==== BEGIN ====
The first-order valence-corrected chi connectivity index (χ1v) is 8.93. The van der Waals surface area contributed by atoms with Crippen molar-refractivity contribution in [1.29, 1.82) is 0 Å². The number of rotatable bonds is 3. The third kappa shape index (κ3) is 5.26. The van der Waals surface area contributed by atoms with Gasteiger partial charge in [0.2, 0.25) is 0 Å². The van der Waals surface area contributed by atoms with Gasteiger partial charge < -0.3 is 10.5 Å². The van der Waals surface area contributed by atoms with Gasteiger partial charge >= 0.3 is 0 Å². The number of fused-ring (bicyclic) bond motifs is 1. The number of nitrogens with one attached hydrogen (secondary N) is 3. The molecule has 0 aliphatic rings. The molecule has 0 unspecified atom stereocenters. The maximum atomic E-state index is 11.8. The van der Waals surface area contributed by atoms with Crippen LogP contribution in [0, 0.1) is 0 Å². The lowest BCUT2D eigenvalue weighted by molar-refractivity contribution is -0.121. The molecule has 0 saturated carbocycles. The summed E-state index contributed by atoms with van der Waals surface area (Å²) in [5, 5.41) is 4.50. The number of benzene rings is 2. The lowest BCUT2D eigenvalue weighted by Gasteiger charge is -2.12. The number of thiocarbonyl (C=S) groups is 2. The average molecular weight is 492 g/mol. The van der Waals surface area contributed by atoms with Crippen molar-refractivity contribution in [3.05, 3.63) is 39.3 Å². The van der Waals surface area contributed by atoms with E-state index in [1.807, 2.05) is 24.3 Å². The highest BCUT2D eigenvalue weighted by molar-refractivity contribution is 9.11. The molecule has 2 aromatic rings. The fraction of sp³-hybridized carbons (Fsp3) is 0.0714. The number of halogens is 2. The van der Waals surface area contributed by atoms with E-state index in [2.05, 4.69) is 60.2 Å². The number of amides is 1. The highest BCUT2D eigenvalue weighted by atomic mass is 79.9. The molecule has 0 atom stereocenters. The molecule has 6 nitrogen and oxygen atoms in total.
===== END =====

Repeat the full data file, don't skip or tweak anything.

The first-order valence-corrected chi connectivity index (χ1v) is 8.93. The van der Waals surface area contributed by atoms with Crippen molar-refractivity contribution in [1.29, 1.82) is 0 Å². The number of rotatable bonds is 3. The third kappa shape index (κ3) is 5.26. The van der Waals surface area contributed by atoms with Gasteiger partial charge in [0.2, 0.25) is 0 Å². The van der Waals surface area contributed by atoms with Gasteiger partial charge < -0.3 is 10.5 Å². The van der Waals surface area contributed by atoms with Gasteiger partial charge >= 0.3 is 0 Å². The number of fused-ring (bicyclic) bond motifs is 1. The number of nitrogens with one attached hydrogen (secondary N) is 3. The molecule has 0 aliphatic rings. The molecule has 0 unspecified atom stereocenters. The maximum atomic E-state index is 11.8. The van der Waals surface area contributed by atoms with Crippen LogP contribution in [0, 0.1) is 0 Å². The lowest BCUT2D eigenvalue weighted by molar-refractivity contribution is -0.121. The molecule has 0 saturated carbocycles. The summed E-state index contributed by atoms with van der Waals surface area (Å²) in [5, 5.41) is 4.50. The number of benzene rings is 2. The lowest BCUT2D eigenvalue weighted by Gasteiger charge is -2.12. The number of thiocarbonyl (C=S) groups is 2. The average molecular weight is 492 g/mol. The van der Waals surface area contributed by atoms with Crippen molar-refractivity contribution in [3.05, 3.63) is 39.3 Å². The van der Waals surface area contributed by atoms with E-state index in [1.807, 2.05) is 24.3 Å². The highest BCUT2D eigenvalue weighted by molar-refractivity contribution is 9.11. The molecule has 2 aromatic rings. The fraction of sp³-hybridized carbons (Fsp3) is 0.0714. The number of halogens is 2. The van der Waals surface area contributed by atoms with E-state index in [2.05, 4.69) is 60.2 Å². The number of amides is 1. The highest BCUT2D eigenvalue weighted by atomic mass is 79.9. The molecule has 0 atom stereocenters. The molecule has 6 nitrogen and oxygen atoms in total.